Our Soul Is the Witness
By Jerhretta Suite
few years ago, I was threatened on a job site.
My last thought was of calling the police.
Actually, I had no thought of calling the police.
My first and only thought was to call my MAN.
We paid dearly for me having confidence in him. When the
police were called to "save the day"—not by me, mind you—the “script was flipped."
The threatened, the victim, the “good guy” in the
script became the accused.
We became the threat.
But, if we had to do it again, we would.
the question is, do most sisters defer to brothers to protect
them? In a recent
broadcast news story concerning the rape of a Black Woman in
Baltimore, a brother in the background cried out, “Who is
going to protect these black women?”
His cry for help referred to the lack of police
protection offered in our communities.
My response to his cry, “YOU, brother!”
I understand our right to be protected just like other
“citizens,” his cry for help saddened and sickened me.
It was as if he had not been Black in America all his
life. True, I do
not know the brother, but I do know that ours is a tentative
the only true protection Sisters have are Brothers.
Our history in this country should be proof enough that
if our well-being is going to be attended to, we must attend to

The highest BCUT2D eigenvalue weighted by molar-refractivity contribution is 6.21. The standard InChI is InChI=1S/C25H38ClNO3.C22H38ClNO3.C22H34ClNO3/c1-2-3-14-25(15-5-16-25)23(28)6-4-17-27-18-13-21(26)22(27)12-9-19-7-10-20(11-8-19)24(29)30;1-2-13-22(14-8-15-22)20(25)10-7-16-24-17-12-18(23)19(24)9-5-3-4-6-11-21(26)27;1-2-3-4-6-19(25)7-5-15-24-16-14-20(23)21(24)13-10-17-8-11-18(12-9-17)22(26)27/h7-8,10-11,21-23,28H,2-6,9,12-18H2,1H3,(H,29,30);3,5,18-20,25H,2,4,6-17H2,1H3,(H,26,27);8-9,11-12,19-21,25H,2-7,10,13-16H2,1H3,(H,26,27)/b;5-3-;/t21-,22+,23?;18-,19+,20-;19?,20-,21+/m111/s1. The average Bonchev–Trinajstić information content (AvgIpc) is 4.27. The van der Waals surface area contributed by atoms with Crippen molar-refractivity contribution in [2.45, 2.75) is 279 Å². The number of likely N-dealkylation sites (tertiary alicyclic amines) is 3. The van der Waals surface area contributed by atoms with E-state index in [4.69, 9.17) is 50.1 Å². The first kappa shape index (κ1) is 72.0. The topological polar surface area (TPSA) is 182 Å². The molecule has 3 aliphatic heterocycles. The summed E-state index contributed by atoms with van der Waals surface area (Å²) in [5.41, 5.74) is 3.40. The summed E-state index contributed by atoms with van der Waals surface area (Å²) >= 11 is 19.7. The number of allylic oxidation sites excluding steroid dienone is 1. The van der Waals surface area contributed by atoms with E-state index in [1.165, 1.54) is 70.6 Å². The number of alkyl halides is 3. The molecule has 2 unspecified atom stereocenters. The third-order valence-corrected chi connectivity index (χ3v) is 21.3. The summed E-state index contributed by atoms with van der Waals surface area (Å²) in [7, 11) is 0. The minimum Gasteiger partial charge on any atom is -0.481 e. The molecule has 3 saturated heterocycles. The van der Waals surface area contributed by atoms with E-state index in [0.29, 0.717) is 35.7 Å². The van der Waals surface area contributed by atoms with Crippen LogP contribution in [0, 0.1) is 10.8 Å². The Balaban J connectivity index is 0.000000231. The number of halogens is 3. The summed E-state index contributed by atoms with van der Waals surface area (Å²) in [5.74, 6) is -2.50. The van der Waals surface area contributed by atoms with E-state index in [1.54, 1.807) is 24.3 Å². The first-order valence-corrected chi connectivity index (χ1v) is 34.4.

it. Why do we
keep expecting anything other than what we receive from folks
other than ourselves?
district police commissioner issued a memorandum mandating that
all black males that entered the area, where the Sister was
raped, be stopped as suspects.
through memos we are being terrorized.
What’s new? Inherently
exclusive memos in this country, also referred to as laws,
terrorize us every minute of every hour of every century that we
succumb to this psychological beating.
I am in no way suggesting that the suspicion of all or
any Black males be condoned.
I am suggesting that we stop crying about it and place
our lives in our own hands.
Of course, I do not want to feel my brothers terrorized
because of the intimidating truth of melanin; but I do want to
see, feel, hear and know that my brothers are protecting us